A Growth Mindset Promotes Persistence in STEMMay 30, 2011
Each month this year, AAUW is teaming up with Nature Publishing Group, one of the world’s leading science publishers, to put together an online forum on women in science. The AAUW posts highlight findings from our 2010 research report, Why So Few? Women in Science, Technology, Engineering, and Mathematics, now in its third printing.
Achievement is one thing, but persistence is another. As we’ve seen, girls and women are achieving at the same levels as boys and men in math and science by many measures, yet women are not persisting to the same degree in many science, technology, engineering, and mathematics (STEM) fields. Ongoing research by Stanford University psychologist Carol Dweck and her colleagues has shown that a growth mindset promotes not only higher achievement but increased persistence in STEM fields as well.
In one study, Dweck and her colleagues followed several hundred women at an elite university through a semester of a calculus class. Women who reported that their classrooms communicated a fixed mindset where negative stereotypes were widespread showed an eroding sense that they belonged in math during the semester, and they were less likely to express a desire to take math in the future. Women who said that their classrooms promoted a growth mindset were less susceptible to the negative effects of stereotypes, and they were more likely to intend to continue to take math in the future. At the beginning of the semester, no difference was seen in interest, excitement, sense of belonging, or intention to continue in math, but by the end of the study, girls who were continually exposed to the fixed-mindset message along with the stereotype that girls don’t do well in math lost interest. A growth-mindset environment can help cultivate and maintain girls’ interest in STEM fields.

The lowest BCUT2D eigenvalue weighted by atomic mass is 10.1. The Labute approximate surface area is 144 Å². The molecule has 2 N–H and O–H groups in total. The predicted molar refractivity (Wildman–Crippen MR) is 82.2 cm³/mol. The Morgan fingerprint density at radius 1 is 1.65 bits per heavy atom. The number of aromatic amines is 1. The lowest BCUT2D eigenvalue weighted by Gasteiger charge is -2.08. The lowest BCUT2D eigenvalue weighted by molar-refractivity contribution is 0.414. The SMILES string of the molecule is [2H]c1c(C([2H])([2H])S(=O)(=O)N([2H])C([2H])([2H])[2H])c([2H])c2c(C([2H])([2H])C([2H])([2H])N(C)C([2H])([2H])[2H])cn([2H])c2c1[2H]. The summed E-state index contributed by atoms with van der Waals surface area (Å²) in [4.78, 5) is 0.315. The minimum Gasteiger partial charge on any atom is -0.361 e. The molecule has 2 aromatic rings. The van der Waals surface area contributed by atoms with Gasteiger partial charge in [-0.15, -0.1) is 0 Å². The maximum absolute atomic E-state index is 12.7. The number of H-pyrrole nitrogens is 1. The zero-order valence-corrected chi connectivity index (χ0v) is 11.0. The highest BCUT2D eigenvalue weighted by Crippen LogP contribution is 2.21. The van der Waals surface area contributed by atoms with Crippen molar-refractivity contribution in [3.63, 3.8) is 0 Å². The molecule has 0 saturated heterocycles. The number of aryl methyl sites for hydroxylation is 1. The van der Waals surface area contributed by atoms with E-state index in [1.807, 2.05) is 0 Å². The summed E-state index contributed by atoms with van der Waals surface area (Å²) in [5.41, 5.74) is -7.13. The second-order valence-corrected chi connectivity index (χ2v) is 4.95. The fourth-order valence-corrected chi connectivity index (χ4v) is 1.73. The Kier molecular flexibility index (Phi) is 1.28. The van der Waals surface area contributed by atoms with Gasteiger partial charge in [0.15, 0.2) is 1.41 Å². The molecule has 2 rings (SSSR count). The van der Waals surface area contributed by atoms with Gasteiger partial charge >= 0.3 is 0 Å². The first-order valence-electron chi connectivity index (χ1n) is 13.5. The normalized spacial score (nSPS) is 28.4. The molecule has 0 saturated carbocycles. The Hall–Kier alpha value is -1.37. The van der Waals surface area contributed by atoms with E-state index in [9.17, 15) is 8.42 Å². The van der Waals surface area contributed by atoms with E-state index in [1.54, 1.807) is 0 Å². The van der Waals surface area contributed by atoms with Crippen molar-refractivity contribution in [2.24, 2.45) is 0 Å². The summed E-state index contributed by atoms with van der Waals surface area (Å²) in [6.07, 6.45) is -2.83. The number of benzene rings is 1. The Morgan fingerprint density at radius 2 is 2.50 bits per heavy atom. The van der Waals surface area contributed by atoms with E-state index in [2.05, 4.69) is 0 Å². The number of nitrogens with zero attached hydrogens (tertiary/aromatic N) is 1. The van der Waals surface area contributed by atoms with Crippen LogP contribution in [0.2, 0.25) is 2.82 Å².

Now, you may be thinking, “How much difference can a growth mindset make? Aren’t some people just born with more ability than others?” While Dweck does not deny that there can be “talent differences” among students, she reminds us of the difficulty of measuring individual potential. “I don’t know how much of talent – even among prodigies – comes from the fact that a person is born with an ability versus the fact that he or she is fascinated with something and passionate about it and does it all the time. I’m not saying anyone can do anything, but I am saying that we don’t know where talent comes from, and we don’t know who’s capable of what.”
Quite an empowering message.